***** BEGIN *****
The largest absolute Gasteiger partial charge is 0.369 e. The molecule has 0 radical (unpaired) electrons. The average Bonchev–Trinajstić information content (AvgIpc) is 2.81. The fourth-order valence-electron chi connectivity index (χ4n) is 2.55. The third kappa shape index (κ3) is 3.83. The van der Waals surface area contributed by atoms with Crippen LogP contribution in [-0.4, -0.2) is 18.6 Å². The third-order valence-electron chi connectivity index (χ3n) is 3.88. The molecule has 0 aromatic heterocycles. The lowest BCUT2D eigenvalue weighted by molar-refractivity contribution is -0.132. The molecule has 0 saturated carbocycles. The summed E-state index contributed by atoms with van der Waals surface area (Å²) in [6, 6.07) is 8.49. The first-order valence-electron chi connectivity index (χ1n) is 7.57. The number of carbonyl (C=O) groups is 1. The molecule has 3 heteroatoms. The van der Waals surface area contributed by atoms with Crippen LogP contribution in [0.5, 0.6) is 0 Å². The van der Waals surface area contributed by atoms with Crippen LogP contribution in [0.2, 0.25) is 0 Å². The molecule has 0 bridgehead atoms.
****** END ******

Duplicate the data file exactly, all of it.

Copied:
The largest absolute Gasteiger partial charge is 0.369 e. The molecule has 0 radical (unpaired) electrons. The average Bonchev–Trinajstić information content (AvgIpc) is 2.81. The fourth-order valence-electron chi connectivity index (χ4n) is 2.55. The third kappa shape index (κ3) is 3.83. The van der Waals surface area contributed by atoms with Crippen LogP contribution in [-0.4, -0.2) is 18.6 Å². The third-order valence-electron chi connectivity index (χ3n) is 3.88. The molecule has 0 aromatic heterocycles. The lowest BCUT2D eigenvalue weighted by molar-refractivity contribution is -0.132. The molecule has 0 saturated carbocycles. The summed E-state index contributed by atoms with van der Waals surface area (Å²) in [6, 6.07) is 8.49. The first-order valence-electron chi connectivity index (χ1n) is 7.57. The number of carbonyl (C=O) groups is 1. The molecule has 3 heteroatoms. The van der Waals surface area contributed by atoms with Crippen LogP contribution in [0.5, 0.6) is 0 Å². The van der Waals surface area contributed by atoms with Crippen LogP contribution in [0.2, 0.25) is 0 Å². The molecule has 0 bridgehead atoms.